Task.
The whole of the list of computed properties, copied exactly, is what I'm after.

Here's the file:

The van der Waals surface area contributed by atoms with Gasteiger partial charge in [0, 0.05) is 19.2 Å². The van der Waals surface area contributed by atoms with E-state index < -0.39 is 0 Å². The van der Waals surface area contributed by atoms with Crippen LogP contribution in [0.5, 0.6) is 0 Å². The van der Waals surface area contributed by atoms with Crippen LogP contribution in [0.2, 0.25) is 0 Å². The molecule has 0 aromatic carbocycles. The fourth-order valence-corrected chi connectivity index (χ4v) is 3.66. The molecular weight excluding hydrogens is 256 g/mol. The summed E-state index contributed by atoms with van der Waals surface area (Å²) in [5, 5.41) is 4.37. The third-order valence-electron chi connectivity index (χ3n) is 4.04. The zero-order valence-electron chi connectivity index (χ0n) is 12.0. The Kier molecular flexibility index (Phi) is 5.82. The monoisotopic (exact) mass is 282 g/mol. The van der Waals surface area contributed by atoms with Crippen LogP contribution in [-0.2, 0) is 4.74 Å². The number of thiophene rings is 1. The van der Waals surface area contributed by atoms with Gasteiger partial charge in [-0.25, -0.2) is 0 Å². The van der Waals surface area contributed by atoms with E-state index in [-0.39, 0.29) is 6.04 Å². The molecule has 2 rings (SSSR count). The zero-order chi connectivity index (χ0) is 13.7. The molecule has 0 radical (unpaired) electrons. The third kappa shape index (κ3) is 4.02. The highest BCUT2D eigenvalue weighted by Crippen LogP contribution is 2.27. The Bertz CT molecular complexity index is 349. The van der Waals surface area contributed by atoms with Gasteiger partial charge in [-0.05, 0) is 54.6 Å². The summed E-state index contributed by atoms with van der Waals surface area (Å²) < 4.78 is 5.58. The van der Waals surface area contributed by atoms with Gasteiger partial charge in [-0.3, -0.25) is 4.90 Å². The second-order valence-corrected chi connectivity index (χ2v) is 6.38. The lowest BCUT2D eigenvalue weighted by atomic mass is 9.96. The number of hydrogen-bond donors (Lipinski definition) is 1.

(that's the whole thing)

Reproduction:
The van der Waals surface area contributed by atoms with Gasteiger partial charge in [0, 0.05) is 19.2 Å². The van der Waals surface area contributed by atoms with E-state index < -0.39 is 0 Å². The van der Waals surface area contributed by atoms with Crippen LogP contribution in [0.5, 0.6) is 0 Å². The van der Waals surface area contributed by atoms with Crippen LogP contribution in [0.2, 0.25) is 0 Å². The molecule has 0 aromatic carbocycles. The fourth-order valence-corrected chi connectivity index (χ4v) is 3.66. The molecular weight excluding hydrogens is 256 g/mol. The summed E-state index contributed by atoms with van der Waals surface area (Å²) in [5, 5.41) is 4.37. The third-order valence-electron chi connectivity index (χ3n) is 4.04. The zero-order valence-electron chi connectivity index (χ0n) is 12.0. The Kier molecular flexibility index (Phi) is 5.82. The monoisotopic (exact) mass is 282 g/mol. The van der Waals surface area contributed by atoms with Crippen LogP contribution in [-0.2, 0) is 4.74 Å². The number of thiophene rings is 1. The van der Waals surface area contributed by atoms with Gasteiger partial charge in [-0.25, -0.2) is 0 Å². The van der Waals surface area contributed by atoms with E-state index in [-0.39, 0.29) is 6.04 Å². The molecule has 2 rings (SSSR count). The zero-order chi connectivity index (χ0) is 13.7. The molecule has 0 radical (unpaired) electrons. The third kappa shape index (κ3) is 4.02. The highest BCUT2D eigenvalue weighted by Crippen LogP contribution is 2.27. The Bertz CT molecular complexity index is 349. The van der Waals surface area contributed by atoms with Gasteiger partial charge in [-0.05, 0) is 54.6 Å². The summed E-state index contributed by atoms with van der Waals surface area (Å²) < 4.78 is 5.58. The van der Waals surface area contributed by atoms with Gasteiger partial charge in [-0.3, -0.25) is 4.90 Å². The second-order valence-corrected chi connectivity index (χ2v) is 6.38. The lowest BCUT2D eigenvalue weighted by atomic mass is 9.96. The number of hydrogen-bond donors (Lipinski definition) is 1.